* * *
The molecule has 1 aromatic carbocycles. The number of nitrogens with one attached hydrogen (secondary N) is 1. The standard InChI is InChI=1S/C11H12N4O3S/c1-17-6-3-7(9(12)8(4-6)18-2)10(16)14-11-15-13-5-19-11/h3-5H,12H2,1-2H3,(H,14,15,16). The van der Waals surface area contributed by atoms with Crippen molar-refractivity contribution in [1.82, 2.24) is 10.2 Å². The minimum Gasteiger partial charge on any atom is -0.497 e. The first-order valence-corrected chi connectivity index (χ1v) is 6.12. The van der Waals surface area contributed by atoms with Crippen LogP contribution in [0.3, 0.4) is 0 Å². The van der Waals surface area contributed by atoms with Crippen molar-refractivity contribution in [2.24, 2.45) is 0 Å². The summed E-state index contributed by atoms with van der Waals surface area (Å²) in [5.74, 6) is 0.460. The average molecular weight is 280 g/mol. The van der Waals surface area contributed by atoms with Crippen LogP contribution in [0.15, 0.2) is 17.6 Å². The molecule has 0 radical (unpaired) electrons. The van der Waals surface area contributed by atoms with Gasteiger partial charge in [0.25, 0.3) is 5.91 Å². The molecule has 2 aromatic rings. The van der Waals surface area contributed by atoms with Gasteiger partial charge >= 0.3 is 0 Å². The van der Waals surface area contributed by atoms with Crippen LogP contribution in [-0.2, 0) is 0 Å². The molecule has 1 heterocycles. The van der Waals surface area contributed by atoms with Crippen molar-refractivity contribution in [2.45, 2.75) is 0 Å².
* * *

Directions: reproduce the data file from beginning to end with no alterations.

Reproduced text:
The molecule has 1 aromatic carbocycles. The number of nitrogens with one attached hydrogen (secondary N) is 1. The standard InChI is InChI=1S/C11H12N4O3S/c1-17-6-3-7(9(12)8(4-6)18-2)10(16)14-11-15-13-5-19-11/h3-5H,12H2,1-2H3,(H,14,15,16). The van der Waals surface area contributed by atoms with Crippen molar-refractivity contribution in [1.82, 2.24) is 10.2 Å². The minimum Gasteiger partial charge on any atom is -0.497 e. The first-order valence-corrected chi connectivity index (χ1v) is 6.12. The van der Waals surface area contributed by atoms with Crippen LogP contribution in [0.3, 0.4) is 0 Å². The van der Waals surface area contributed by atoms with Crippen molar-refractivity contribution in [2.24, 2.45) is 0 Å². The summed E-state index contributed by atoms with van der Waals surface area (Å²) in [5.74, 6) is 0.460. The average molecular weight is 280 g/mol. The van der Waals surface area contributed by atoms with Crippen LogP contribution in [0.15, 0.2) is 17.6 Å². The molecule has 0 radical (unpaired) electrons. The van der Waals surface area contributed by atoms with Gasteiger partial charge in [0.25, 0.3) is 5.91 Å². The molecule has 2 aromatic rings. The van der Waals surface area contributed by atoms with Gasteiger partial charge >= 0.3 is 0 Å². The van der Waals surface area contributed by atoms with Crippen LogP contribution in [-0.2, 0) is 0 Å². The molecule has 1 heterocycles. The van der Waals surface area contributed by atoms with Crippen molar-refractivity contribution in [2.45, 2.75) is 0 Å².